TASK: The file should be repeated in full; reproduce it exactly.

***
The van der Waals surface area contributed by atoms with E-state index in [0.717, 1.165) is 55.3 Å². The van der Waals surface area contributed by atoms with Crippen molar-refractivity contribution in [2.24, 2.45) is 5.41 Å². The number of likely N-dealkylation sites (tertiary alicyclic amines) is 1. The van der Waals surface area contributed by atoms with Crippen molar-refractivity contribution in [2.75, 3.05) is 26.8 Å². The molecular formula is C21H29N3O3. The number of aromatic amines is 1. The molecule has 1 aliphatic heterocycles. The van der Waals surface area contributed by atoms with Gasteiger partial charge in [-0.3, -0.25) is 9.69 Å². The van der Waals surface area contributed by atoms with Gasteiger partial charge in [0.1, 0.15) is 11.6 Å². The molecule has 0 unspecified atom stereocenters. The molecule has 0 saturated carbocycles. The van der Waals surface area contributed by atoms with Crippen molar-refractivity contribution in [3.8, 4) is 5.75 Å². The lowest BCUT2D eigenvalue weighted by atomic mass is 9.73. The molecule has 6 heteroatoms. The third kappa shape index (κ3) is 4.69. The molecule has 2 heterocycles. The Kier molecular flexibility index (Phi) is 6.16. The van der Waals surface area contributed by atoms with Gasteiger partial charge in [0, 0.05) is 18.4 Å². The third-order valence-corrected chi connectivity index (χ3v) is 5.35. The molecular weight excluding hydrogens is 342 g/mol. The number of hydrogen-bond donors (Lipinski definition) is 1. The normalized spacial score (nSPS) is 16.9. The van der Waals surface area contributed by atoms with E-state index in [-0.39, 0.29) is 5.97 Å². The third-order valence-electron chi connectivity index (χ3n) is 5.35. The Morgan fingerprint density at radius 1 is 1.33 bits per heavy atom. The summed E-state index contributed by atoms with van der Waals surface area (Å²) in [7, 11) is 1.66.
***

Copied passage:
The van der Waals surface area contributed by atoms with E-state index in [0.717, 1.165) is 55.3 Å². The van der Waals surface area contributed by atoms with Crippen molar-refractivity contribution in [2.24, 2.45) is 5.41 Å². The number of likely N-dealkylation sites (tertiary alicyclic amines) is 1. The van der Waals surface area contributed by atoms with Crippen molar-refractivity contribution in [2.75, 3.05) is 26.8 Å². The molecular formula is C21H29N3O3. The number of aromatic amines is 1. The molecule has 1 aliphatic heterocycles. The van der Waals surface area contributed by atoms with Gasteiger partial charge in [-0.3, -0.25) is 9.69 Å². The van der Waals surface area contributed by atoms with Gasteiger partial charge in [0.1, 0.15) is 11.6 Å². The molecule has 0 unspecified atom stereocenters. The molecule has 0 saturated carbocycles. The van der Waals surface area contributed by atoms with Crippen molar-refractivity contribution in [3.8, 4) is 5.75 Å². The lowest BCUT2D eigenvalue weighted by atomic mass is 9.73. The molecule has 6 heteroatoms. The third kappa shape index (κ3) is 4.69. The molecule has 2 heterocycles. The Kier molecular flexibility index (Phi) is 6.16. The van der Waals surface area contributed by atoms with Gasteiger partial charge in [0, 0.05) is 18.4 Å². The third-order valence-corrected chi connectivity index (χ3v) is 5.35. The molecular weight excluding hydrogens is 342 g/mol. The number of hydrogen-bond donors (Lipinski definition) is 1. The normalized spacial score (nSPS) is 16.9. The van der Waals surface area contributed by atoms with E-state index in [-0.39, 0.29) is 5.97 Å². The third-order valence-electron chi connectivity index (χ3n) is 5.35. The Morgan fingerprint density at radius 1 is 1.33 bits per heavy atom. The summed E-state index contributed by atoms with van der Waals surface area (Å²) in [7, 11) is 1.66.